Over 56,000 residents have put pen to paper supporting a $15 minimum wage in BC.
The BC Federation of Labour has been lobbying for this over the past couple of years.
— BCFED (@bcfed) March 10, 2017
BCFED President Irene Lanzinger says the numbers speak for themselves.
“We collected 30,000 signatures on-line and we’ve done polling several times with people being polled on the minimum wage. We know a lot of support has been shown from the public and now we need to get a government to implement it.”
The remaining 26,000 signatures were collected by hand at various public transit areas across the province.
According to Lanzinger the idea of better wages seems to be resonating with the public. “I think it makes sense to people to when you say people shouldn’t work full-time and have a wage that is below the poverty line. A minimum wage worker is $4,000 below the poverty line even if they work full-time and that doesn’t seem fair to people because it isn’t fair.”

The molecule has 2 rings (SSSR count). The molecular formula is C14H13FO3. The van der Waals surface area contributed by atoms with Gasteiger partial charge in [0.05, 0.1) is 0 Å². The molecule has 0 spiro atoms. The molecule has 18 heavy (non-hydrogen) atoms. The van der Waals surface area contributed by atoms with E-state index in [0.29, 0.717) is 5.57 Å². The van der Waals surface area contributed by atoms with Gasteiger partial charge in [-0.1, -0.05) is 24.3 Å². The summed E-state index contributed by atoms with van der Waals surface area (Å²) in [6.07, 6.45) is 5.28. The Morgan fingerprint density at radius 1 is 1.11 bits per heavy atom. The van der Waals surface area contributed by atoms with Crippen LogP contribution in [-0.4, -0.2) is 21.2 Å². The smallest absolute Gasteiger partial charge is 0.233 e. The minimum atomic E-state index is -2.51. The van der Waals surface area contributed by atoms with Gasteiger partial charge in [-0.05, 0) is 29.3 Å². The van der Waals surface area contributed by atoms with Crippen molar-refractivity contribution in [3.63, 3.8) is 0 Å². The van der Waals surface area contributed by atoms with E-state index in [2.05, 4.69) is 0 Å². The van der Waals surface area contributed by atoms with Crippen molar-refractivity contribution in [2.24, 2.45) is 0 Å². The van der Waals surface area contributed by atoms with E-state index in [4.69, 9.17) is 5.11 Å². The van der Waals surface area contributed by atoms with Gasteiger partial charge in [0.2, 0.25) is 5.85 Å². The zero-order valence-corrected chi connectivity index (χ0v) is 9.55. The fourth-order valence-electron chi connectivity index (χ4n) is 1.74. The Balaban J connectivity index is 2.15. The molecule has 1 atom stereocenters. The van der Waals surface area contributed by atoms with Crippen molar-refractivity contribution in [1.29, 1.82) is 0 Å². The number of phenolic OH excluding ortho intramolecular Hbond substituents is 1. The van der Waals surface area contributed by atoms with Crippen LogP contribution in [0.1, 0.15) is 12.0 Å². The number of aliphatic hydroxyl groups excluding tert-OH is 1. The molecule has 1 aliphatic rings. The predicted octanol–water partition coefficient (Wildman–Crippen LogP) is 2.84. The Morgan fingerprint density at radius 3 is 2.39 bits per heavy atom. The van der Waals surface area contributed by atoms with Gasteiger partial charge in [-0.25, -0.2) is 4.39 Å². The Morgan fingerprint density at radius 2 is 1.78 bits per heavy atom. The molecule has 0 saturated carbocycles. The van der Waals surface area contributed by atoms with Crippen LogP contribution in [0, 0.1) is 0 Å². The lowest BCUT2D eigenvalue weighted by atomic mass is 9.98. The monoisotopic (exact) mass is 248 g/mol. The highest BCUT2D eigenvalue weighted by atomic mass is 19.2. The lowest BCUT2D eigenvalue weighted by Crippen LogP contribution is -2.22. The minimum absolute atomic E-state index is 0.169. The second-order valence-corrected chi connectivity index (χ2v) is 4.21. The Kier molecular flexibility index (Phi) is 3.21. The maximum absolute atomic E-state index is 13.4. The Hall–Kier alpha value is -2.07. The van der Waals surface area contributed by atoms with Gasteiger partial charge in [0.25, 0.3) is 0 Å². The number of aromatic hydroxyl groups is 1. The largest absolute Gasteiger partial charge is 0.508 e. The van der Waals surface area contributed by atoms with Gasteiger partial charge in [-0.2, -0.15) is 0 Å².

As of May 1, employees in Quebec will earn higher minimum wages than their BC counterparts at $11.25 per hour.
BC currently sits at $10.85 and is in the middle of the pack with the rest of the provinces.
The provincial NDP continues to champion a $15 an hour minimum wage if elected May 9, a move Lanzinger says is already being adopted elsewhere and has been quite successful.
“We haven’t had a loss of jobs or an increase in prices. Seattle has a plan to go to 15, Alberta has a plan to go to 15 and they’re well ahead of us in terms of minimum wages.”
The concern of lost jobs and price increases went down rather quickly in the Emerald City according to Lanzinger.
“The restaurant industry in Seattle was one of the largest groups against the hike and claimed they would all go out of business but are booming right now because putting money into the pockets of low-wage workers gives them money to spend in the community.”
BC NDP Economic Development Critic Shane Simpson says the current minimum wage of $10.85 still puts low-income earners behind the eight ball.
“We’re talking about people who would work full-time making less than $23,000 a year, they need to think can they live off that salary and possibly support a family. It’s just not possible.”
Of the 500,000 British Columbians earning less than $15 per hour, 60% are women while 80% are adults.
The signatures will be presented in Victoria at the Legislature on Wednesday afternoon by BC NDP Leader John Horgan during Question Period.
— John Horgan (@jjhorgan) March 7, 2017